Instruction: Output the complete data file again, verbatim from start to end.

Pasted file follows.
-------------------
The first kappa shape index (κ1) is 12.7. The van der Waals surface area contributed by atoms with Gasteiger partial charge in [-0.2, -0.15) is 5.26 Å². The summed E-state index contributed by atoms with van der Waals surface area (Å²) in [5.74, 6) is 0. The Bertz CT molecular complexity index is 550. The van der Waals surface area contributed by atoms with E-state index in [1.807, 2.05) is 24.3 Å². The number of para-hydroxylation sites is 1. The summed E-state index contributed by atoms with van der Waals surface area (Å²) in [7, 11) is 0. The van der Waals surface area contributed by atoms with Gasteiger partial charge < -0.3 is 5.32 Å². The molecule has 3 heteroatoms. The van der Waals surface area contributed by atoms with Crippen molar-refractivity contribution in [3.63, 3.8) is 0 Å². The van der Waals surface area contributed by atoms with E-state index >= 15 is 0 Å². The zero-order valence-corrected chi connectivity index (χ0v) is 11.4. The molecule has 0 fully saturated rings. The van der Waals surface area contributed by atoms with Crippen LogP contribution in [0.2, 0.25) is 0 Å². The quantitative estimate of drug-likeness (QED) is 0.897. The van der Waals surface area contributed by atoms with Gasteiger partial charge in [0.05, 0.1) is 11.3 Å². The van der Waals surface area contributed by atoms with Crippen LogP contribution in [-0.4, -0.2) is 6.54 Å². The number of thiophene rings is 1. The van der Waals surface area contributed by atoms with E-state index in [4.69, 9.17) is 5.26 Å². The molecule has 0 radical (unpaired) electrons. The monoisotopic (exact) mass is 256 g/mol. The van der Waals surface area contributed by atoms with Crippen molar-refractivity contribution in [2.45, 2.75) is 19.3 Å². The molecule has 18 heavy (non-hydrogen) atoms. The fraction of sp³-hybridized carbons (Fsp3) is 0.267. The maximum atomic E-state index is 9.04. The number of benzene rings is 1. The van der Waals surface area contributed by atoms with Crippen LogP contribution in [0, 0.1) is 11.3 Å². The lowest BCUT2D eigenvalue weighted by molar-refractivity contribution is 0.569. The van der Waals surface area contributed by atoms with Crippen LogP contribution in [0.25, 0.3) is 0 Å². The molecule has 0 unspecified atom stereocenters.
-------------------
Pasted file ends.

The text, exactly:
The first kappa shape index (κ1) is 12.7. The van der Waals surface area contributed by atoms with Gasteiger partial charge in [-0.2, -0.15) is 5.26 Å². The summed E-state index contributed by atoms with van der Waals surface area (Å²) in [5.74, 6) is 0. The Bertz CT molecular complexity index is 550. The van der Waals surface area contributed by atoms with E-state index in [1.807, 2.05) is 24.3 Å². The number of para-hydroxylation sites is 1. The summed E-state index contributed by atoms with van der Waals surface area (Å²) in [7, 11) is 0. The van der Waals surface area contributed by atoms with Gasteiger partial charge < -0.3 is 5.32 Å². The molecule has 3 heteroatoms. The van der Waals surface area contributed by atoms with Crippen molar-refractivity contribution in [3.63, 3.8) is 0 Å². The van der Waals surface area contributed by atoms with E-state index >= 15 is 0 Å². The zero-order valence-corrected chi connectivity index (χ0v) is 11.4. The molecule has 0 fully saturated rings. The van der Waals surface area contributed by atoms with Crippen LogP contribution in [0.2, 0.25) is 0 Å². The quantitative estimate of drug-likeness (QED) is 0.897. The van der Waals surface area contributed by atoms with Gasteiger partial charge in [0.05, 0.1) is 11.3 Å². The van der Waals surface area contributed by atoms with Crippen LogP contribution in [-0.4, -0.2) is 6.54 Å². The number of thiophene rings is 1. The van der Waals surface area contributed by atoms with E-state index in [4.69, 9.17) is 5.26 Å². The molecule has 0 radical (unpaired) electrons. The monoisotopic (exact) mass is 256 g/mol. The van der Waals surface area contributed by atoms with Crippen molar-refractivity contribution in [2.45, 2.75) is 19.3 Å². The molecule has 18 heavy (non-hydrogen) atoms. The fraction of sp³-hybridized carbons (Fsp3) is 0.267. The maximum atomic E-state index is 9.04. The number of benzene rings is 1. The van der Waals surface area contributed by atoms with Crippen LogP contribution in [0, 0.1) is 11.3 Å². The lowest BCUT2D eigenvalue weighted by molar-refractivity contribution is 0.569. The van der Waals surface area contributed by atoms with Crippen LogP contribution in [0.25, 0.3) is 0 Å². The molecule has 0 unspecified atom stereocenters.